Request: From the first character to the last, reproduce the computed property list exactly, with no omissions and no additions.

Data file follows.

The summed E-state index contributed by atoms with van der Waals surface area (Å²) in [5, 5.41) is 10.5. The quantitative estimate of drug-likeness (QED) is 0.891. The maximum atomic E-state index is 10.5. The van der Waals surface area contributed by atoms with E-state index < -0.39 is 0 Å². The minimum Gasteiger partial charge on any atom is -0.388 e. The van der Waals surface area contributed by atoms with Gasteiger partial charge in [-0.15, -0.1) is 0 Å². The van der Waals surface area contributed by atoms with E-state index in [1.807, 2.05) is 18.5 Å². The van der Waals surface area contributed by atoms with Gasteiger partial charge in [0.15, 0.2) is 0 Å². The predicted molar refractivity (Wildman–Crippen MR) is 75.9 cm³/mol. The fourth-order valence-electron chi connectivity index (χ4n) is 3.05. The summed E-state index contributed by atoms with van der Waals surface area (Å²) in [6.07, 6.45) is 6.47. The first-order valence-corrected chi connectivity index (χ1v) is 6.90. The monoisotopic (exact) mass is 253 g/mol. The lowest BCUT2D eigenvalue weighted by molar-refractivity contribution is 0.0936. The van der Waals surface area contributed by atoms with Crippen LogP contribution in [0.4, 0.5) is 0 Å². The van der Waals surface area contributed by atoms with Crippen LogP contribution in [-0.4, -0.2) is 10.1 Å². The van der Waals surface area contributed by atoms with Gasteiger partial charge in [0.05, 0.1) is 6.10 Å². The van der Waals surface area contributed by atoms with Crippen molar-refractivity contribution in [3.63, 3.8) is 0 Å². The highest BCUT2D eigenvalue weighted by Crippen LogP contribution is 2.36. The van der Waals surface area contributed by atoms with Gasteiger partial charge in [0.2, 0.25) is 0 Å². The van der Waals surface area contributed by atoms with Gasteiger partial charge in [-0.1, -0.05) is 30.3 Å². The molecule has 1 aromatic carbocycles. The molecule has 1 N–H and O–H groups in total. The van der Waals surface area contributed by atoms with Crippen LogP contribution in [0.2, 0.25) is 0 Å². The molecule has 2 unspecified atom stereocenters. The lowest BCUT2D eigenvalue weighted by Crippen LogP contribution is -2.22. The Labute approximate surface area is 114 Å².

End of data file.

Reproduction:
The summed E-state index contributed by atoms with van der Waals surface area (Å²) in [5, 5.41) is 10.5. The quantitative estimate of drug-likeness (QED) is 0.891. The maximum atomic E-state index is 10.5. The van der Waals surface area contributed by atoms with E-state index < -0.39 is 0 Å². The minimum Gasteiger partial charge on any atom is -0.388 e. The van der Waals surface area contributed by atoms with Gasteiger partial charge in [-0.15, -0.1) is 0 Å². The van der Waals surface area contributed by atoms with E-state index in [1.807, 2.05) is 18.5 Å². The van der Waals surface area contributed by atoms with Gasteiger partial charge in [0.15, 0.2) is 0 Å². The predicted molar refractivity (Wildman–Crippen MR) is 75.9 cm³/mol. The fourth-order valence-electron chi connectivity index (χ4n) is 3.05. The summed E-state index contributed by atoms with van der Waals surface area (Å²) in [6.07, 6.45) is 6.47. The first-order valence-corrected chi connectivity index (χ1v) is 6.90. The monoisotopic (exact) mass is 253 g/mol. The lowest BCUT2D eigenvalue weighted by molar-refractivity contribution is 0.0936. The van der Waals surface area contributed by atoms with Crippen LogP contribution in [0.4, 0.5) is 0 Å². The van der Waals surface area contributed by atoms with Crippen LogP contribution in [-0.4, -0.2) is 10.1 Å². The van der Waals surface area contributed by atoms with Gasteiger partial charge in [0.05, 0.1) is 6.10 Å². The van der Waals surface area contributed by atoms with Crippen molar-refractivity contribution in [3.63, 3.8) is 0 Å². The highest BCUT2D eigenvalue weighted by Crippen LogP contribution is 2.36. The van der Waals surface area contributed by atoms with Gasteiger partial charge in [0.2, 0.25) is 0 Å². The van der Waals surface area contributed by atoms with Gasteiger partial charge in [-0.1, -0.05) is 30.3 Å². The molecule has 1 aromatic carbocycles. The molecule has 1 N–H and O–H groups in total. The van der Waals surface area contributed by atoms with Crippen LogP contribution in [0.2, 0.25) is 0 Å². The molecule has 2 unspecified atom stereocenters. The lowest BCUT2D eigenvalue weighted by Crippen LogP contribution is -2.22. The Labute approximate surface area is 114 Å².